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Current Affairs

Heatwave in North India

Date: 29 May 2020 Tags: Miscellaneous

Issue

For the past five days, Rajasthan, Delhi, Uttar Pradesh, Madhya Pradesh, and Maharashtra have been experiencing severe to very severe heatwave conditions.

 

Background

This heatwave has pushed day temperatures significantly above normal, with Churu in Rajasthan reporting 50 degrees .

 

Details

  • Meteorologists declare a heatwave event when the maximum (day) temperature for a location in the plains crosses 40 degrees Celsius.

  • Over the hills, the threshold temperature is 30 degrees Celsius. When the day temperature jumps by 4 to 5 degrees above the normal maximum temperature of a location, it is declared as a heatwave.

  • For example, if the normal maximum temperature for a location in the plains on a given day should be 40 degrees but records 45 degrees, then that location is experiencing a heatwave.

  • Alternatively, any location where maximum temperature crosses 45 degrees or shows a departure of over 6 degrees from normal, it is a severe heatwave condition.

  • A heatwave spell generally lasts for a minimum of four days. On some occasions, it can extend up to seven or ten days.

  • The longest recorded heatwave spell, in recent years, was between 18 – 31 May 2015. This spell had severely affected parts of West Bengal along with Odisha, Andhra Pradesh, and Telangana.

  • Heatwave conditions occurring in May have been observed to last longer, as the season reaches its peak this month. Whereas those reported in June often die down sooner, often due to the onset of Southwest monsoon over the location or in its neighbourhood.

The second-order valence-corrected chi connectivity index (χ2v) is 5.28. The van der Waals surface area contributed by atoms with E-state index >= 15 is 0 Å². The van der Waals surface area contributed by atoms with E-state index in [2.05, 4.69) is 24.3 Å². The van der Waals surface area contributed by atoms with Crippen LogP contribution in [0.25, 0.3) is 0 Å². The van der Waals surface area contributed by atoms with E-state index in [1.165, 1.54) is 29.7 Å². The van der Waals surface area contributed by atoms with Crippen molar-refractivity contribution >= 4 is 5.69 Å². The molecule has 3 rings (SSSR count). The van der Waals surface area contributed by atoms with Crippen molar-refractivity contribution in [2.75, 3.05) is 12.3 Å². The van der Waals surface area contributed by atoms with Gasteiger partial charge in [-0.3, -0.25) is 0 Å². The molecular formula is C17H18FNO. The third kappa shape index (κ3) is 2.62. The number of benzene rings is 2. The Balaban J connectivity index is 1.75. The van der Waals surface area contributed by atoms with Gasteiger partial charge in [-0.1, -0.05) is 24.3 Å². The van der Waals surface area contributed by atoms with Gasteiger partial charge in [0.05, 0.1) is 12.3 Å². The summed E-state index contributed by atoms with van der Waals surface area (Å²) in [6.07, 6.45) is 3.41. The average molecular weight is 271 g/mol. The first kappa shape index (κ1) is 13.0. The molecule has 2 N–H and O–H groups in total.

• Heatwaves are common over the Core Heatwave Zone (CHZ) — Rajasthan, Punjab, Haryana, Chandigarh, Delhi, West Madhya Pradesh, Uttar Pradesh, Chhattisgarh, Orissa, Vidarbha in Maharashtra, parts of Gangetic West Bengal, Coastal Andhra Pradesh and Telangana.

  • Several recent studies indicate that CHZ experience more than six heatwave days per year during these four months. Many places in the northwest and cities along south-eastern coast report eight heatwave days per season. However, the regions in the extreme north, northeast and south-western India are lesser prone to heatwaves.

  • This year, north India did not experience heatwave conditions till May 21. It was mainly because of the continuous inflow of Western Disturbances that influenced the weather in the north till as late as April. 

  • When Western Disturbances interact with weather systems heading from the two southern seas, that is, warm winds blowing in from the Bay of Bengal or the Arabian Sea, they cause snowfall or rainfall over the north, thus keeping temperature in check.